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SAM100, the bricklaying robot, places a brick.
SAM100, the bricklaying robot, places a brick.
July 20, 2016 5:00 AM CDT

The Need for Technology in the Construction Industry

Masonry technology

By

As we look back on our own lives and the lives of our grandparents, it is easy to see a snapshot of 60 to 100 years. So many new developments have been made during this timeframe that have a direct and indirect influence on all of us. We quickly think of medicine, transportation and communication. These arenas have been changed dramatically. Can you imagine where we would be without penicillin? Air travel is common place to us now. To our elder grandparents, it wasn’t even an idea. And communication – the cell phone is a way of life today.

So what about the construction industry? Count on your fingers (you probably don’t need your toes) the real improvements to the industry. Yes, we have lasers that help us with grades and elevations. Much better than the water hose with glass tubes at the ends. This has been a real boost for the site work segment, for cuts/fills and grades. But, for the most part, the work of the construction industry has been the same for generations. People have done the hard and taxing work. Dad, Grandpa and their predecessors worked day in and out, building our country and the world.

We have a tremendous opportunity today to use the advancements of technology and to find new advancements, to bring the construction industry into the 21st century. The backs of manpower and womenpower should not be the primary tool of the industry. We have, I believe, an obligation to the people of the industry to make their lives better and improve the efficiencies of the construction process. In short, the construction industry should advance, just like its counterparts in medicine, transportation and communication.

Where have we been?

Men have historically lifted the load, carried it to the needed location and placed it in its desired location. Cranes and other lifting devices have aided the processes that were done with pulleys and ropes. We should marvel at the Roman and Greek structures, how they were constructed with the available means and methods – a tremendous achievement. Time and economics are now increasing the need for new means and methods. The industry does not have the luxury of endless durations, and the work force is slowly diminishing as experienced tradesmen age. The workforce needs to be protected from injury and age-related physical developments. One cannot be satisfied to continue the course. The career positions should be both challenging and rewarding, and attractive to new young talent.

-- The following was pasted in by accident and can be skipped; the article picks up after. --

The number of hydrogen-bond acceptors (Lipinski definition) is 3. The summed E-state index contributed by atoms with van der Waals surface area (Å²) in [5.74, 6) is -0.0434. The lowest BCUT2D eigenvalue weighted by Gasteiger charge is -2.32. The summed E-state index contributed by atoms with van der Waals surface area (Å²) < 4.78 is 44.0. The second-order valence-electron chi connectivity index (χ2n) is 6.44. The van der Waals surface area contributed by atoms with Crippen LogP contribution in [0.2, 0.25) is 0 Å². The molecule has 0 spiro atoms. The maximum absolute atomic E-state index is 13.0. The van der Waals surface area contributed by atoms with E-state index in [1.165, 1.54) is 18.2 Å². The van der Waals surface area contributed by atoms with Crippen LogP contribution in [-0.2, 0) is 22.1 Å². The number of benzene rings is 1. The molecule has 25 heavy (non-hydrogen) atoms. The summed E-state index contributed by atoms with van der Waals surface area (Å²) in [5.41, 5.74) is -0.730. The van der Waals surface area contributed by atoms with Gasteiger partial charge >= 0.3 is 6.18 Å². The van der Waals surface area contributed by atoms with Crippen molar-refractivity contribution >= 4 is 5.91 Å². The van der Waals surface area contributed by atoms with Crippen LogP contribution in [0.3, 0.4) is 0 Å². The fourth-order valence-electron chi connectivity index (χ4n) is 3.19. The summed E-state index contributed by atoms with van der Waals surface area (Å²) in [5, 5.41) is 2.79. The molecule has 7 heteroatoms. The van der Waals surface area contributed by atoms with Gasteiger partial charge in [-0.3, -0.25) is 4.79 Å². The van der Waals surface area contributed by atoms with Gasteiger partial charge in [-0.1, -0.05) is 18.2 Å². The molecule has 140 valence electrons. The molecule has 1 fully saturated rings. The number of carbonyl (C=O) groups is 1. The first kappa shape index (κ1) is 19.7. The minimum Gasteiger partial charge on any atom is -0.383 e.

Who will lead the way?

Universities, technical schools and organized labor are the primary sources and leaders for educating the workforce of the future. A great opportunity exists in the construction industry, largely due to the continuous need to build. Training and education are at the heart of the future. As other industries have implemented new technology, including robotics, they have gone through periods of re-training and increased education. That has allowed those industries to create high-demand technical jobs and attract a stronger work force. New studies have shown that implementing robotics and new technology helps companies to be more efficient and, in many cases, doesn’t reduce the number of jobs but can actually increase that number. Re-training and education are a big part of that job growth. We can’t continue to think short term and expect our industry to grow and succeed. We must think about attracting more young people and giving them new, engaging tools to make their job more appealing and interesting. Investing in new technology, equipment and training is an investment in your people and the future of the industry.

Originally published in Masonry magazine.


About the Author

Nathan Podkaminer is the co-founder of Construction Robotics. He is a registered architect with more than 40 years of experience managing multimillion-dollar construction projects and has brought many new construction concepts to the region. He is a senior executive with the Hueber-Breuer Construction Co. in Syracuse, N.Y., and was critical in the growth of the company from four employees when he started in 1975 to more than 45 today.

 

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